Starstruck Hendrick 'living the dream'

Jeff Hendrick (left) and Wes Hoolahan at squad training in Malahide this week. Picture: INPHO/Donall Farmer

Jeff Hendrick is still coming to terms with rubbing shoulders with the Republic of Ireland’s biggest stars.

The 21-year-old Derby midfielder has established himself firmly in Giovanni Trapattoni’s squad just a few months after his elevation from the Under-21s, and could be handed a World Cup qualifier debut against the Faroe Islands on Friday night.

However, he is yet to fully comprehend just how he has gone from watching skipper Robbie Keane and his team-mates on television to playing in the same team.

Hendrick said: “For the 2002 World Cup, I was only nine or 10 and I had my face painted watching him [Keane] scoring goals, and now to be involved in the squad with him is great.

“I was watching in the pub – I wasn’t drinking, though!

“Last October, I was with the Under-21s and I was watching them all playing games, and then when I was brought into the squad, it was unreal.

“It’s great. As a kid, it’s what you dream of, just being involved.”

Hendrick’s rise has been little short of meteoric with Trapattoni having spotted something in him as he trawled for a new generation of Ireland players.

He made his third appearance as a substitute in Sunday’s 4-0 friendly victory over Georgia, and having set up Wes Hoolahan for a goal on his debut against Poland in February, he did the same for Keane at the weekend.

He said: “I’m happy, really, if I just don’t mess up on the pitch. I’m glad to set the lads up for a goal. If I am not scoring, I like to set someone else up.”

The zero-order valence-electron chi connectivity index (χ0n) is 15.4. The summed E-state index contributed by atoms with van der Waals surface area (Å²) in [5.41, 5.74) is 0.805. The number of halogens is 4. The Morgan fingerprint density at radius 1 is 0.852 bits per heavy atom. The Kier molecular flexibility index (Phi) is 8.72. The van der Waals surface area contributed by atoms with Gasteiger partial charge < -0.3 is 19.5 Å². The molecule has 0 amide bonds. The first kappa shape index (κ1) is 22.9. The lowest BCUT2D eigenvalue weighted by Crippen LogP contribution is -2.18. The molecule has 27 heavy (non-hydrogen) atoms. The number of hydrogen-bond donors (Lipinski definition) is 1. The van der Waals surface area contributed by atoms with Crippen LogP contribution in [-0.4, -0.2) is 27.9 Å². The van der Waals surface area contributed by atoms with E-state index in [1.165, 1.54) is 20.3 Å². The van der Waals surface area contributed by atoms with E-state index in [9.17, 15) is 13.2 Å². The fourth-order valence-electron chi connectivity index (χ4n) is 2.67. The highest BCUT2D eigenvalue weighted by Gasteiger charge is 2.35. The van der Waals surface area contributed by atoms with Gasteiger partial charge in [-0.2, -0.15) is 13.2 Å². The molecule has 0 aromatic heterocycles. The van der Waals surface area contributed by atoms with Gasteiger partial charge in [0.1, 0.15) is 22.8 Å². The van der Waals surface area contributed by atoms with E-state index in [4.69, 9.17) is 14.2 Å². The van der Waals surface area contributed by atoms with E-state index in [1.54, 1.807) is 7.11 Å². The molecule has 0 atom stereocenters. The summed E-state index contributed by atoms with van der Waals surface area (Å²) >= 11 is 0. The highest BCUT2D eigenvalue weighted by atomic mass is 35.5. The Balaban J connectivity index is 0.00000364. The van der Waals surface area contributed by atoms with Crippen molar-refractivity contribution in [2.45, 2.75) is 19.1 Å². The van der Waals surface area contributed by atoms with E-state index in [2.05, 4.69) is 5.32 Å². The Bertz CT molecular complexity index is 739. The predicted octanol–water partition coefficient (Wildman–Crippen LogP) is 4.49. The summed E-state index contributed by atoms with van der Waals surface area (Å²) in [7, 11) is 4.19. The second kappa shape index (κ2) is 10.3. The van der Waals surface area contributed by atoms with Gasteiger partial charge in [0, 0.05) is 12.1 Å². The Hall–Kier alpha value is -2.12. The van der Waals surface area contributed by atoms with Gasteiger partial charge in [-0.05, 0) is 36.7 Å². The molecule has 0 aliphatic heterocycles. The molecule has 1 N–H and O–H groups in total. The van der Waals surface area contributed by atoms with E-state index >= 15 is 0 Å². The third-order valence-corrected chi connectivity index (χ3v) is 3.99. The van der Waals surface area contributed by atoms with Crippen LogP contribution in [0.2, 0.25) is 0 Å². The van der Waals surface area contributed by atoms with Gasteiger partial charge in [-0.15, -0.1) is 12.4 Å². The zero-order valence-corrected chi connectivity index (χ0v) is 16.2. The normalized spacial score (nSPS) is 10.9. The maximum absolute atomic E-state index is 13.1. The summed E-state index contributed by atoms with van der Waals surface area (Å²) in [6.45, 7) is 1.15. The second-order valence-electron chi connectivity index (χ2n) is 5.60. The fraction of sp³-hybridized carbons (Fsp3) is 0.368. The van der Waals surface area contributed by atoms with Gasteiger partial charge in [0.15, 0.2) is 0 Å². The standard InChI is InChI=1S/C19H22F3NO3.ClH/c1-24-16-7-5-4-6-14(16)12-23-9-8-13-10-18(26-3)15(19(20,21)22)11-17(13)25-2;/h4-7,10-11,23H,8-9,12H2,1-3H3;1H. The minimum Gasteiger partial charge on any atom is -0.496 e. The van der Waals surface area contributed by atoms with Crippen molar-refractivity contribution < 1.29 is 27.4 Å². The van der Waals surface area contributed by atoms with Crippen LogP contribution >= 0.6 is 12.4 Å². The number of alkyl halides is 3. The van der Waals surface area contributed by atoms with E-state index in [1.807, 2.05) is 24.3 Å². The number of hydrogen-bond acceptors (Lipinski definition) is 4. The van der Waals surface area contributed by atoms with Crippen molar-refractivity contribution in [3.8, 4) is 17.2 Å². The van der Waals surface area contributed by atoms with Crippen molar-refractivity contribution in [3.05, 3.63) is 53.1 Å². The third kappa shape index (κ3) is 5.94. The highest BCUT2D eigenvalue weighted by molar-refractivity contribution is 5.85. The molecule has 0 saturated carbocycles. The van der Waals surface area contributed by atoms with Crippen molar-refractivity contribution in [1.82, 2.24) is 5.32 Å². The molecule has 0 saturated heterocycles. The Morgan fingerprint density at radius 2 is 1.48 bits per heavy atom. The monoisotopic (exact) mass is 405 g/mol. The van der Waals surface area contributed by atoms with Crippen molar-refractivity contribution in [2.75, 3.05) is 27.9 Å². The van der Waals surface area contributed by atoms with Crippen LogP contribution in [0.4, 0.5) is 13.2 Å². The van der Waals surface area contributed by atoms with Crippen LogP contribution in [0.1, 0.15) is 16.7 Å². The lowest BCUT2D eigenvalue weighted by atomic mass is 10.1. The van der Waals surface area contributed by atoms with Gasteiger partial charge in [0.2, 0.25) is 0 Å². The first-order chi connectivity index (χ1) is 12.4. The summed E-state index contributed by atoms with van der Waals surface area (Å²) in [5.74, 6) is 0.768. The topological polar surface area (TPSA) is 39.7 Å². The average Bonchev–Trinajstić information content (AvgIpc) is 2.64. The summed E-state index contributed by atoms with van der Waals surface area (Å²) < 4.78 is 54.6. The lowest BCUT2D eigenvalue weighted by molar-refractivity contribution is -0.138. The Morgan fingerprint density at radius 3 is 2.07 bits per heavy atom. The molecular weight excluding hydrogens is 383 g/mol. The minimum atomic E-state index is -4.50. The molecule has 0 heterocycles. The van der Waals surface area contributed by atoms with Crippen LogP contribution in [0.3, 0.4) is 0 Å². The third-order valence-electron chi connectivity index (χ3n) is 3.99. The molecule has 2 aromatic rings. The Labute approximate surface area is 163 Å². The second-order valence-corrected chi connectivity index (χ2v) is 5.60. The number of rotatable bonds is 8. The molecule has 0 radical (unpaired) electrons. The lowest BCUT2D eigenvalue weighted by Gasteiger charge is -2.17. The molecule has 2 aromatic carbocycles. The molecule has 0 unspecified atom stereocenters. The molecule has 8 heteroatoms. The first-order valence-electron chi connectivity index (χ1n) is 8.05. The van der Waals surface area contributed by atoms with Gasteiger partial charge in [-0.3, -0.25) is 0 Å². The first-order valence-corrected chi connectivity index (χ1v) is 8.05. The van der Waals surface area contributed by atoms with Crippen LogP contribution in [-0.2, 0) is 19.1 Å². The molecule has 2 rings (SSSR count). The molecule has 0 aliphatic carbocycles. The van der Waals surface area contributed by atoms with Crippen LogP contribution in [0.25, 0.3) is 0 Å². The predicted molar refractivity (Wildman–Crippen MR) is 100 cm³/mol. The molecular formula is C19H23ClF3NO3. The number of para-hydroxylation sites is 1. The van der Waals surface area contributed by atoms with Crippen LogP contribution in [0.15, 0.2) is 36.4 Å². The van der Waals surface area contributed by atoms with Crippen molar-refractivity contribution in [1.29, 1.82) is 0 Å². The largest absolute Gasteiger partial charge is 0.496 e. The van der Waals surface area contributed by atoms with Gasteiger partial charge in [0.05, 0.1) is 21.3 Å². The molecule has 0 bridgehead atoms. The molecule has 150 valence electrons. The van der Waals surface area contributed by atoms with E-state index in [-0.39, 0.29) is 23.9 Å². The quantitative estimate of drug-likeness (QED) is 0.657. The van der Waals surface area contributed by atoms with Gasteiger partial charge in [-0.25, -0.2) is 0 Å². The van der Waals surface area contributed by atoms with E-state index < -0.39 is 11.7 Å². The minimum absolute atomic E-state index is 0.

Hendrick has stepped on to the international stage as if to the manner born, and has certainly not looked out of place in a green shirt.

However, he modestly plays down his contribution to date.

When it was suggested to him that he looked like he belonged on the pitch against the Georgians, he said: “I don’t know about that.

“I am just happy to get on the pitch, as I said, and try to get as many minutes as possible and learn as many things as I can to improve my own game.

“I know when I get on the pitch, I have got to keep the ball moving and not really lose it because in international football, if you lose the ball, they do punish you.”

Trapattoni has spoken repeatedly of easing his young players into the team, and is keen for the likes of Seamus Coleman, James McCarthy and now Hendrick to be confident enough to express themselves and not to be “shy”.

Hendrick said: “He hasn’t said anything yet, but yes, maybe I should, I haven’t really thought about it that way.

“At times, I am just giving the ball to people when I should do a bit more with it. I’m maybe a bit afraid of losing it.”

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